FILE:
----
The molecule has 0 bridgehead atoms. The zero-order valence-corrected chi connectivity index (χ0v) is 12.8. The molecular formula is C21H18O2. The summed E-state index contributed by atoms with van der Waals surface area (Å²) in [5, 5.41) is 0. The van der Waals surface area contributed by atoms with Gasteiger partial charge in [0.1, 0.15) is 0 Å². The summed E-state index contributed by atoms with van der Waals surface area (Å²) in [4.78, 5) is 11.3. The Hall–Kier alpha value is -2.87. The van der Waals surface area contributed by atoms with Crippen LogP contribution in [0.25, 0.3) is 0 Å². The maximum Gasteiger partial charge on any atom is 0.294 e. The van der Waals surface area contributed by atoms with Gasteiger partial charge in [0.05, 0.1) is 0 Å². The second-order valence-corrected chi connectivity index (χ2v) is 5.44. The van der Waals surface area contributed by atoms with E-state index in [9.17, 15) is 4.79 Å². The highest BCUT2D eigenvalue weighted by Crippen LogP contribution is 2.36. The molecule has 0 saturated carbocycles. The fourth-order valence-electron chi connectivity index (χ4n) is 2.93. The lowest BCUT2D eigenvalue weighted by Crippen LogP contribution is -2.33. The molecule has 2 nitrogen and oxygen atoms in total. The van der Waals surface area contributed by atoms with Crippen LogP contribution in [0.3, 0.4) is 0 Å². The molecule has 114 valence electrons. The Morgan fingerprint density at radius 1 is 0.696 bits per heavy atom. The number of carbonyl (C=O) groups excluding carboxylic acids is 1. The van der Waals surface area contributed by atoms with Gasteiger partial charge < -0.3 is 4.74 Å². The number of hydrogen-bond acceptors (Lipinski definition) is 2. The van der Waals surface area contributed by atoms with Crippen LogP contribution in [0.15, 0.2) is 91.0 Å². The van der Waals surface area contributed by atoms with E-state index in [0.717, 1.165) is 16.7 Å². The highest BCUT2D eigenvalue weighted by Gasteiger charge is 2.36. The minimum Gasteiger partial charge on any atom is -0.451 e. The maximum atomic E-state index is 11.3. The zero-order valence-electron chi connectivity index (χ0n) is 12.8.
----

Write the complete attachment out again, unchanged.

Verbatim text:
The molecule has 0 bridgehead atoms. The zero-order valence-corrected chi connectivity index (χ0v) is 12.8. The molecular formula is C21H18O2. The summed E-state index contributed by atoms with van der Waals surface area (Å²) in [5, 5.41) is 0. The van der Waals surface area contributed by atoms with Gasteiger partial charge in [0.1, 0.15) is 0 Å². The summed E-state index contributed by atoms with van der Waals surface area (Å²) in [4.78, 5) is 11.3. The Hall–Kier alpha value is -2.87. The van der Waals surface area contributed by atoms with Crippen LogP contribution in [0.25, 0.3) is 0 Å². The maximum Gasteiger partial charge on any atom is 0.294 e. The van der Waals surface area contributed by atoms with Gasteiger partial charge in [0.05, 0.1) is 0 Å². The second-order valence-corrected chi connectivity index (χ2v) is 5.44. The van der Waals surface area contributed by atoms with E-state index in [9.17, 15) is 4.79 Å². The highest BCUT2D eigenvalue weighted by Crippen LogP contribution is 2.36. The molecule has 0 saturated carbocycles. The fourth-order valence-electron chi connectivity index (χ4n) is 2.93. The lowest BCUT2D eigenvalue weighted by Crippen LogP contribution is -2.33. The molecule has 2 nitrogen and oxygen atoms in total. The van der Waals surface area contributed by atoms with Crippen LogP contribution in [0.3, 0.4) is 0 Å². The molecule has 114 valence electrons. The Morgan fingerprint density at radius 1 is 0.696 bits per heavy atom. The number of carbonyl (C=O) groups excluding carboxylic acids is 1. The van der Waals surface area contributed by atoms with Gasteiger partial charge < -0.3 is 4.74 Å². The number of hydrogen-bond acceptors (Lipinski definition) is 2. The van der Waals surface area contributed by atoms with Crippen LogP contribution in [0.15, 0.2) is 91.0 Å². The van der Waals surface area contributed by atoms with E-state index in [0.717, 1.165) is 16.7 Å². The highest BCUT2D eigenvalue weighted by Gasteiger charge is 2.36. The minimum Gasteiger partial charge on any atom is -0.451 e. The maximum atomic E-state index is 11.3. The zero-order valence-electron chi connectivity index (χ0n) is 12.8.